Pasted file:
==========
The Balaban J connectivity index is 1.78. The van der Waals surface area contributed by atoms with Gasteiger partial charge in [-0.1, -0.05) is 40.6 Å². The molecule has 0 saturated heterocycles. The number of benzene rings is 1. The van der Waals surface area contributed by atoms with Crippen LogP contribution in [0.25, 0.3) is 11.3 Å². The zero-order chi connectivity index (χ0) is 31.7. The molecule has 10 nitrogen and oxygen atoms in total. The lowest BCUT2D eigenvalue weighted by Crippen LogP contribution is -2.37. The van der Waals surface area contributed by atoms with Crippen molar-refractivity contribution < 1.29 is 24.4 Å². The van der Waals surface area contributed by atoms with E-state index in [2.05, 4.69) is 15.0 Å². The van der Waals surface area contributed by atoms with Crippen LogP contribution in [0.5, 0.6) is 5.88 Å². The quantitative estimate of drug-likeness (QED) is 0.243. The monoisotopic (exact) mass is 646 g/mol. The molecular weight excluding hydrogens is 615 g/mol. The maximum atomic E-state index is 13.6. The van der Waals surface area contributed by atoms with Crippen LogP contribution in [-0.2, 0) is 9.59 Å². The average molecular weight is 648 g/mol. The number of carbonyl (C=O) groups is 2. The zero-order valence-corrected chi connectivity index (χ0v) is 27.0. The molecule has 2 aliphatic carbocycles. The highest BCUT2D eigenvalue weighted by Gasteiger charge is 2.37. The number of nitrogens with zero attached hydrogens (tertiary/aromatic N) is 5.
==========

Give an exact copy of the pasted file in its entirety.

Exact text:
The Balaban J connectivity index is 1.78. The van der Waals surface area contributed by atoms with Gasteiger partial charge in [-0.1, -0.05) is 40.6 Å². The molecule has 0 saturated heterocycles. The number of benzene rings is 1. The van der Waals surface area contributed by atoms with Crippen LogP contribution in [0.25, 0.3) is 11.3 Å². The zero-order chi connectivity index (χ0) is 31.7. The molecule has 10 nitrogen and oxygen atoms in total. The lowest BCUT2D eigenvalue weighted by Crippen LogP contribution is -2.37. The van der Waals surface area contributed by atoms with Crippen molar-refractivity contribution < 1.29 is 24.4 Å². The van der Waals surface area contributed by atoms with E-state index in [2.05, 4.69) is 15.0 Å². The van der Waals surface area contributed by atoms with Crippen LogP contribution in [0.5, 0.6) is 5.88 Å². The quantitative estimate of drug-likeness (QED) is 0.243. The monoisotopic (exact) mass is 646 g/mol. The molecular weight excluding hydrogens is 615 g/mol. The maximum atomic E-state index is 13.6. The van der Waals surface area contributed by atoms with Crippen LogP contribution in [-0.2, 0) is 9.59 Å². The average molecular weight is 648 g/mol. The number of carbonyl (C=O) groups is 2. The zero-order valence-corrected chi connectivity index (χ0v) is 27.0. The molecule has 2 aliphatic carbocycles. The highest BCUT2D eigenvalue weighted by Gasteiger charge is 2.37. The number of nitrogens with zero attached hydrogens (tertiary/aromatic N) is 5.